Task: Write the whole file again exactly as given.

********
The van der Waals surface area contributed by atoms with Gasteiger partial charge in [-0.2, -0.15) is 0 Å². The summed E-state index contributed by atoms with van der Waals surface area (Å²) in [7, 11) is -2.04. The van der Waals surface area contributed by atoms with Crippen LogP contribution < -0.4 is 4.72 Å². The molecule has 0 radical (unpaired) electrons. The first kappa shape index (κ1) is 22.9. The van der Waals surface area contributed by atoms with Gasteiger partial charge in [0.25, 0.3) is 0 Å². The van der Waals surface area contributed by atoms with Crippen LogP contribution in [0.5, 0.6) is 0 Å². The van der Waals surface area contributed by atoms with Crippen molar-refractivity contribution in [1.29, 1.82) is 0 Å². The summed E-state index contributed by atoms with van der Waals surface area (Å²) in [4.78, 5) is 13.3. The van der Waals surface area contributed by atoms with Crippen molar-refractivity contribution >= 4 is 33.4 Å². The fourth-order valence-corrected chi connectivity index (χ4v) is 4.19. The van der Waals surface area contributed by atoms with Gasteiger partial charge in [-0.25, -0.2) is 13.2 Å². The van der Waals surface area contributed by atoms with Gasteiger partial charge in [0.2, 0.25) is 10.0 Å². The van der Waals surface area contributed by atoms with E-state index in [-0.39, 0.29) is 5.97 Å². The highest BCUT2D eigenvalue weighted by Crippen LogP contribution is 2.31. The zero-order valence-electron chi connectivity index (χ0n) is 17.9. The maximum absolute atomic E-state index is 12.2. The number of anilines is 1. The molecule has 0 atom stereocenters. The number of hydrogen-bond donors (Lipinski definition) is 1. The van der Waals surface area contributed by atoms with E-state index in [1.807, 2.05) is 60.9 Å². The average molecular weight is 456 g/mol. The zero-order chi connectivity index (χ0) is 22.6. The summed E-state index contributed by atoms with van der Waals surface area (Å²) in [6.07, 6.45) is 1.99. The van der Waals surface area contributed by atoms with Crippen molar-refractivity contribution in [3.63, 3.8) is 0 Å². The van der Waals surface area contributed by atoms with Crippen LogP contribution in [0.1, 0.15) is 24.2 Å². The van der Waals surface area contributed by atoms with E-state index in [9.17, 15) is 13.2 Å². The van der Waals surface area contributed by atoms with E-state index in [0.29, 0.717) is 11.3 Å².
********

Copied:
The van der Waals surface area contributed by atoms with Gasteiger partial charge in [-0.2, -0.15) is 0 Å². The summed E-state index contributed by atoms with van der Waals surface area (Å²) in [7, 11) is -2.04. The van der Waals surface area contributed by atoms with Crippen LogP contribution < -0.4 is 4.72 Å². The molecule has 0 radical (unpaired) electrons. The first kappa shape index (κ1) is 22.9. The van der Waals surface area contributed by atoms with Gasteiger partial charge in [0.25, 0.3) is 0 Å². The van der Waals surface area contributed by atoms with Crippen LogP contribution in [0.5, 0.6) is 0 Å². The van der Waals surface area contributed by atoms with Crippen molar-refractivity contribution in [1.29, 1.82) is 0 Å². The summed E-state index contributed by atoms with van der Waals surface area (Å²) in [4.78, 5) is 13.3. The van der Waals surface area contributed by atoms with Crippen molar-refractivity contribution >= 4 is 33.4 Å². The fourth-order valence-corrected chi connectivity index (χ4v) is 4.19. The van der Waals surface area contributed by atoms with Gasteiger partial charge in [-0.25, -0.2) is 13.2 Å². The van der Waals surface area contributed by atoms with Gasteiger partial charge in [0.2, 0.25) is 10.0 Å². The van der Waals surface area contributed by atoms with E-state index in [-0.39, 0.29) is 5.97 Å². The highest BCUT2D eigenvalue weighted by Crippen LogP contribution is 2.31. The zero-order valence-electron chi connectivity index (χ0n) is 17.9. The maximum absolute atomic E-state index is 12.2. The number of anilines is 1. The molecule has 0 atom stereocenters. The number of hydrogen-bond donors (Lipinski definition) is 1. The van der Waals surface area contributed by atoms with E-state index in [1.807, 2.05) is 60.9 Å². The average molecular weight is 456 g/mol. The zero-order chi connectivity index (χ0) is 22.6. The summed E-state index contributed by atoms with van der Waals surface area (Å²) in [6.07, 6.45) is 1.99. The van der Waals surface area contributed by atoms with Crippen molar-refractivity contribution in [3.63, 3.8) is 0 Å². The van der Waals surface area contributed by atoms with Crippen LogP contribution in [0.1, 0.15) is 24.2 Å². The van der Waals surface area contributed by atoms with E-state index in [9.17, 15) is 13.2 Å². The van der Waals surface area contributed by atoms with E-state index in [0.29, 0.717) is 11.3 Å².